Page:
Could you elaborate a bit more what the actual Synopsys simulation kernel improvements of XA are? With VHDL-RN and multi-core techniques, it seems XA does not offer much to the equation, it’s more the simplification of the DUT with real-value representations and offloading the problem to the simulation farm.

    Regards,
    Martin

  2. Francois says:

    Hello Martin,

    “linear model” is, in some way, a misuse of language. The goal is, with IC top level verifications, to have simplify models like a PWL source controlled by inputs. The purpose here is not to reproduce in depth behavior of spice cell.

    Regards,
    Francois

  3. Hello Martin,
    To further answer some of your questions, the linear speedup can only be achieved when other cores are not heavily loaded. This multi-core capability offers a way to finish one long simulation faster when you have the computing resource. Without the available computing resource (or the computing resources are heavily loaded), the speedup is certainly limited. I am not sure I however fully understand your question. Are you associating multi-core with distributed computing? Our multi-core is to finish one long simulation faster. From your comment, you seem to refer to the distributed computing used for large simulation tasks (as for example corners or MC), which is a different feature.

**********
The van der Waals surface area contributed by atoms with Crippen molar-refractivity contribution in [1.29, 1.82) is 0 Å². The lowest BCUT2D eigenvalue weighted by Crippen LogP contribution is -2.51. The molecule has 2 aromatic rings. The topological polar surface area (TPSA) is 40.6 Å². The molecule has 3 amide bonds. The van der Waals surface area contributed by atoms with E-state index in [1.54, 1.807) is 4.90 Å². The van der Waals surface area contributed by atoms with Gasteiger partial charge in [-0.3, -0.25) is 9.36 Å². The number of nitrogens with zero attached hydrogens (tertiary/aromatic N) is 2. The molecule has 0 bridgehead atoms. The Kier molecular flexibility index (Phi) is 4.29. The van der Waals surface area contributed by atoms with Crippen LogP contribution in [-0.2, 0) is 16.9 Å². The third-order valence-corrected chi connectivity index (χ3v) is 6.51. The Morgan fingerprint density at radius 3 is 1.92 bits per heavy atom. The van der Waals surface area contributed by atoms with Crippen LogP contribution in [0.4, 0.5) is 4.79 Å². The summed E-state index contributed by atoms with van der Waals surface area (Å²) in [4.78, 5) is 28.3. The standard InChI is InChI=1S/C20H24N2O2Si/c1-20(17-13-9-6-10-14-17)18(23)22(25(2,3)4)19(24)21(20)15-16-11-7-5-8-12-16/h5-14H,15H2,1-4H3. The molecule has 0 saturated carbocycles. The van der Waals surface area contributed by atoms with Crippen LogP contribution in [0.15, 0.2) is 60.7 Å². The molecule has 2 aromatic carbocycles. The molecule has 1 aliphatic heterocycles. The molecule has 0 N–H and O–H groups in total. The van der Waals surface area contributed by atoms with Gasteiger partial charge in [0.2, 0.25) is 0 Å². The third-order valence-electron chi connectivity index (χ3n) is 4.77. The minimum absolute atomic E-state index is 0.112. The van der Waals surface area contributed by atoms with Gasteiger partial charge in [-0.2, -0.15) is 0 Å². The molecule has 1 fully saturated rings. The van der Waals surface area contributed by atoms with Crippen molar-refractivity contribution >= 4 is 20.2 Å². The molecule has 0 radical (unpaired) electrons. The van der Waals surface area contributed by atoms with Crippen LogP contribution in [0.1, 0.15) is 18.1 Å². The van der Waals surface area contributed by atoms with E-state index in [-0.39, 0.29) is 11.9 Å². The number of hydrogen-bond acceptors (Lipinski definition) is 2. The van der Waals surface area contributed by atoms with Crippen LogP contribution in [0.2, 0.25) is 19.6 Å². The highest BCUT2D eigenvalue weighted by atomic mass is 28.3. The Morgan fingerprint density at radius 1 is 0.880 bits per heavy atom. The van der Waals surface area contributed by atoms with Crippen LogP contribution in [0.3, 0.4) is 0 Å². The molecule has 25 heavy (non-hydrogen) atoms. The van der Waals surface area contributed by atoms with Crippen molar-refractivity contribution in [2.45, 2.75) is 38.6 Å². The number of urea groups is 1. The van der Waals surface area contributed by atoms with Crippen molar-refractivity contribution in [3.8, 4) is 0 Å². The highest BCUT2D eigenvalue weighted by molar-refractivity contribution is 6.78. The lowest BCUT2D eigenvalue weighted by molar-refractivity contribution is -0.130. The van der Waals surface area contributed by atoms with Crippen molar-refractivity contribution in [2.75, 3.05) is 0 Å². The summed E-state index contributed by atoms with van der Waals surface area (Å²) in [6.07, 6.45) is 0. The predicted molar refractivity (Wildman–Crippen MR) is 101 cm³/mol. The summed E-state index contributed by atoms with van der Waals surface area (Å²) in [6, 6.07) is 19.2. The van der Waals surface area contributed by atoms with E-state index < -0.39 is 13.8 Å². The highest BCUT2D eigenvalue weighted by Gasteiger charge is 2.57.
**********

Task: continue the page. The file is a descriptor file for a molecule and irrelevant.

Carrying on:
From an algorithm standpoint, this feature is based on a revolutionary technique based on Newton-Raphson, that enables to speed up large partitions on multiple cores without loss in accuracy. I am afraid I can’t say more without getting in trouble :)
    Best,
    Helene

  4. Martin says:

    Hello Helene and Francois,

    Many thanks for the clarifications and explanations.

    @Francois: I fully agree – we misuse the HDL languages here to model analog functions in a non-analog way; its not piece-wise-linear; real-number modeling follows a sample-and-hold regime, which result in strange results at the A/D boundary of mixed-signal/mixed-level designs. I agree we do not what to include spice-level here. But there are smarter techniques available to deal with analog abstractions which maintain some of the signal-flow and/or continuous-time properties of the analog signals.

    @Helene: My comment was discussing multi-core, not distributed computing. Yes, the simulator should indeed prepare and resolve the analog equation system in a different manner to benefit from the multi-core and multi-threading capabilities of the OS. In practice however, the actual load on the machine defines the gain of such approach.

    Regards,
    Martin